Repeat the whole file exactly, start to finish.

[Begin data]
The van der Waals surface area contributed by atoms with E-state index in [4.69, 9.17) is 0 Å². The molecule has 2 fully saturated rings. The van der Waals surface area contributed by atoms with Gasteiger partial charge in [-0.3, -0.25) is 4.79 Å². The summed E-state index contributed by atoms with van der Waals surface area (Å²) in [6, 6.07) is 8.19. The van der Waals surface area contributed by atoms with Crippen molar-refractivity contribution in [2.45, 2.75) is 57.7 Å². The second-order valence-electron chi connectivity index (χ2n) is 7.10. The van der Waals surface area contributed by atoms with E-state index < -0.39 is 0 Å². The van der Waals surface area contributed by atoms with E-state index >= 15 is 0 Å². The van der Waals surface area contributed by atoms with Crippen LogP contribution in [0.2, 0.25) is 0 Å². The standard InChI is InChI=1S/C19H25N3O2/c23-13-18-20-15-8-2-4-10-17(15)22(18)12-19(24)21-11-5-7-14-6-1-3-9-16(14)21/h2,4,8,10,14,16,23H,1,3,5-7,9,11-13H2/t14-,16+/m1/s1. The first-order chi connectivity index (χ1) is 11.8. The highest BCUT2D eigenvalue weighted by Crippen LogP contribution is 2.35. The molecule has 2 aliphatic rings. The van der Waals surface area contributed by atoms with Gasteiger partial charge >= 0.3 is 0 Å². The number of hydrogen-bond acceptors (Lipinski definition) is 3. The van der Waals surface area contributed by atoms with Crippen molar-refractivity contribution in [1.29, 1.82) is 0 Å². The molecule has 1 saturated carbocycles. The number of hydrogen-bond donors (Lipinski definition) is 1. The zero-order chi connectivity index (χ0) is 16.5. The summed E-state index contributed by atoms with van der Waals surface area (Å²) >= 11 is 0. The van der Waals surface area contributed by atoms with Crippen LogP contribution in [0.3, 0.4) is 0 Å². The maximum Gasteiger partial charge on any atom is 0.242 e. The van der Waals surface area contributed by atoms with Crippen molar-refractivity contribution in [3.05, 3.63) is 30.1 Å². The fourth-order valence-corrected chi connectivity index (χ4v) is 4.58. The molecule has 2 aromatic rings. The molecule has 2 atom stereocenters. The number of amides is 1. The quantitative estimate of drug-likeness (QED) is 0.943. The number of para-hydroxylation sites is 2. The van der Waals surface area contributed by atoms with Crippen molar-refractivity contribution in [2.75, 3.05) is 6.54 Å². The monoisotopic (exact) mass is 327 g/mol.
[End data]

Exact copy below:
The van der Waals surface area contributed by atoms with E-state index in [4.69, 9.17) is 0 Å². The molecule has 2 fully saturated rings. The van der Waals surface area contributed by atoms with Gasteiger partial charge in [-0.3, -0.25) is 4.79 Å². The summed E-state index contributed by atoms with van der Waals surface area (Å²) in [6, 6.07) is 8.19. The van der Waals surface area contributed by atoms with Crippen molar-refractivity contribution in [2.45, 2.75) is 57.7 Å². The second-order valence-electron chi connectivity index (χ2n) is 7.10. The van der Waals surface area contributed by atoms with E-state index < -0.39 is 0 Å². The van der Waals surface area contributed by atoms with E-state index >= 15 is 0 Å². The van der Waals surface area contributed by atoms with Crippen LogP contribution in [0.2, 0.25) is 0 Å². The standard InChI is InChI=1S/C19H25N3O2/c23-13-18-20-15-8-2-4-10-17(15)22(18)12-19(24)21-11-5-7-14-6-1-3-9-16(14)21/h2,4,8,10,14,16,23H,1,3,5-7,9,11-13H2/t14-,16+/m1/s1. The first-order chi connectivity index (χ1) is 11.8. The highest BCUT2D eigenvalue weighted by Crippen LogP contribution is 2.35. The molecule has 2 aliphatic rings. The van der Waals surface area contributed by atoms with Gasteiger partial charge >= 0.3 is 0 Å². The number of hydrogen-bond acceptors (Lipinski definition) is 3. The van der Waals surface area contributed by atoms with Crippen molar-refractivity contribution in [1.29, 1.82) is 0 Å². The molecule has 1 saturated carbocycles. The number of hydrogen-bond donors (Lipinski definition) is 1. The zero-order chi connectivity index (χ0) is 16.5. The summed E-state index contributed by atoms with van der Waals surface area (Å²) >= 11 is 0. The van der Waals surface area contributed by atoms with Crippen LogP contribution in [0.3, 0.4) is 0 Å². The maximum Gasteiger partial charge on any atom is 0.242 e. The van der Waals surface area contributed by atoms with Crippen molar-refractivity contribution in [3.05, 3.63) is 30.1 Å². The fourth-order valence-corrected chi connectivity index (χ4v) is 4.58. The molecule has 2 aromatic rings. The molecule has 2 atom stereocenters. The number of amides is 1. The quantitative estimate of drug-likeness (QED) is 0.943. The number of para-hydroxylation sites is 2. The van der Waals surface area contributed by atoms with Crippen molar-refractivity contribution in [2.75, 3.05) is 6.54 Å². The monoisotopic (exact) mass is 327 g/mol.